I think the next step is for me to lift the Vcc pin and see if I can make the Op Amp work from -9 to 0v (will need to check the datasheet on that to confirm). The alternate would be to lift the output pin on the switch and put a series capacitor in to block the DC as a test.

TonyG

Offline Tony_G

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Re: Agilent E4406A Repair
« Reply #31 on: November 30, 2017, 05:32:13 am »
Part 7 - Results of an eBay auction

https://youtu.be/V1CP-b-YwUY

Up next will either be a look at the 86900 VSA software ot checking out the working RF board.

TonyG

Offline Leo Bodnar

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Re: Agilent E4406A Repair
« Reply #32 on: March 01, 2018, 11:41:00 pm »
I have checked the control voltages on my E4406A unit and they are +9.24V and -9.41V.
They are swapped when you choose 50MHz as Input source.
Cheers
Leo

« Last Edit: March 02, 2018, 06:22:48 pm by Leo Bodnar »
 
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Offline Tony_G

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Re: Agilent E4406A Repair
« Reply #33 on: March 02, 2018, 05:38:42 am »
Thanks Leo, appreciate it.

I have my units on the floor by the bench because I wanted to go look at the DC great coming from the switch (I'm working on a 16902b right now). My current suspect is that the MGS and Minicircuit ones are impacting the bias in the microwave mixer Z2. If you still have it open, could you see if there is an offset on pin 2 of U38?

Thanks,

TonyG

Offline Leo Bodnar

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Re: Agilent E4406A Repair
« Reply #34 on: March 02, 2018, 06:34:22 pm »
Offset on pin 2 is 3.4mV, the same as on pin 5 (RF Input.)
If the switch is in 50MHz CAL input position the offsets are about 2.7mV on pins 2 and 8.
Leo

My current suspect is that the MGS and Minicircuit ones are impacting the bias in the microwave mixer Z2. If you still have it open, could you see if there is an offset on pin 2 of U38?

Offline Tony_G

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Re: Agilent E4406A Repair
« Reply #35 on: March 02, 2018, 07:04:48 pm »
Outstanding. Thanks.

So with the MGS and Minicircuits replacements I'm seeing between 250-500mV of DC offset when the other control line s driven positive. This is clearly a difference between those ICs and the original HP 1GG7-4218 that was on the board.

For test purposes I'm thinking of lifting the pin and dropping in a 1uF smd cap and seeing if having that as a coupling cap blocking that DC makes it at least init cal again.

Thanks once more Leo for taking a look. Will need to see if I can find a true replacement IC.

TonyG

Offline Leo Bodnar

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Re: Agilent E4406A Repair
« Reply #36 on: March 03, 2018, 11:57:19 am »
I have probably missed the answer in your videos - did you find that 500mV offset is present on the switch terminals even in the test fixture?  Unless 7dB pad is AC coupled - which is unlikely - the input to the switch will be 50R loaded and having 500mV DC implies 10mA current flowing out of the switch.  Both into 7dB pad and AT1.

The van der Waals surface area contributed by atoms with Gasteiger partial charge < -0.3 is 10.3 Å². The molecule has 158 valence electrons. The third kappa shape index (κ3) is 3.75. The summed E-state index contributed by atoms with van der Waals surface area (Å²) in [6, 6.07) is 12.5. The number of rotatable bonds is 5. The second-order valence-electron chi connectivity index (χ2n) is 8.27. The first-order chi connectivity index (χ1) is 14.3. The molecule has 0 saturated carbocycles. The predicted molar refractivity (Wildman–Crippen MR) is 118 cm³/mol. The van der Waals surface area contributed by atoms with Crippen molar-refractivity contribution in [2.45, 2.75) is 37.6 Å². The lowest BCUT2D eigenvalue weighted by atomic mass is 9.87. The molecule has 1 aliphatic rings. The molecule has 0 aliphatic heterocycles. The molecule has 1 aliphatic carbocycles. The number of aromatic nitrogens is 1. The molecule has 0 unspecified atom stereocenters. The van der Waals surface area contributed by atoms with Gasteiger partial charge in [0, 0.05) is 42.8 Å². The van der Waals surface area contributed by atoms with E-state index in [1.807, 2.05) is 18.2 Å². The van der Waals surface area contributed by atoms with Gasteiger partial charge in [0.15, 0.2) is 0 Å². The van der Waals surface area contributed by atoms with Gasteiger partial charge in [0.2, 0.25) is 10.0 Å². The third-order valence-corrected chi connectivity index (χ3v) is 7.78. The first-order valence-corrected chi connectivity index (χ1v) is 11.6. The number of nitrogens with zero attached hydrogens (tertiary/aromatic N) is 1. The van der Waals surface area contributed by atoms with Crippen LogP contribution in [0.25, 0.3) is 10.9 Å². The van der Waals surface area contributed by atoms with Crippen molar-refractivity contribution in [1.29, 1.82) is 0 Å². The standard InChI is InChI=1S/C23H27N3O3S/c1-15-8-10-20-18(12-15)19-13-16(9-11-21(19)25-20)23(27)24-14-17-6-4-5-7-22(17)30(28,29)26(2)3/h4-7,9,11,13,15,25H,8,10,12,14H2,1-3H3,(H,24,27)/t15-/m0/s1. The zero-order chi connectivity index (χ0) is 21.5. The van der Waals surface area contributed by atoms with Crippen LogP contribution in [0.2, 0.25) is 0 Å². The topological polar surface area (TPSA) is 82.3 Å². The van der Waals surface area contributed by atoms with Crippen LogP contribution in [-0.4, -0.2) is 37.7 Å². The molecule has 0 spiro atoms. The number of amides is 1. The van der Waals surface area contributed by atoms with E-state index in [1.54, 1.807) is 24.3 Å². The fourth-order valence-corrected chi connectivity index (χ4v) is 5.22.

Is DC offset present on both RF_IN and switch out?  Is it present on 50M_CAL?
What happens to them if you set Input to "50MHz CAL" in the menu?
What is the DC offset at AT1 input with U38 removed?

Leo

Offline Tony_G

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Re: Agilent E4406A Repair
« Reply #37 on: March 05, 2018, 05:55:37 am »
I have probably missed the answer in your videos - did you find that 500mV offset is present on the switch terminals even in the test fixture?  Unless 7dB pad is AC coupled - which is unlikely - the input to the switch will be 50R loaded and having 500mV DC implies 10mA current flowing out of the switch.  Both into 7dB pad and AT1.

I just hooked the test fixture back up again and here is what I see on the scope (with all outputs terminated in 50 ohm loads). I'm seeing less DC Offset but I can't remember what my original settings were so let's go with these numbers as I just ran the test.

Here is the first channel with -9.5V & 0V at 50MHz ~0dBm:



If I power the other control line to +9.5V I now see:



Here are the two images for the second channel:





My bench if full now so I can check this in the actual instrument but unless I've hooked something up incorrectly with the text fixture (8657B->Test Fixture->50 \$\Omega\$ Feedthorugh->Scope) I would expect to see the same thing on the actual RF board using the non 1GG7-4218 HP part.

TonyG

Offline Tony_G

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Re: Agilent E4406A Repair
« Reply #38 on: March 05, 2018, 06:14:43 am »
Is DC offset present on both RF_IN and switch out?  Is it present on 50M_CAL?
What happens to them if you set Input to "50MHz CAL" in the menu?
What is the DC offset at AT1 input with U38 removed?

U38 is supposedly either a 1GG7-4218 or a MGS-71018 (which should be the same as a Minicircuits KSWA-2-46+) but to answer the specific questions I'll need to get the unit back on the bench. I have a working RF board in the 2nd unit I bought so I can compare it to the non working one.

Thanks again for the info.

TonyG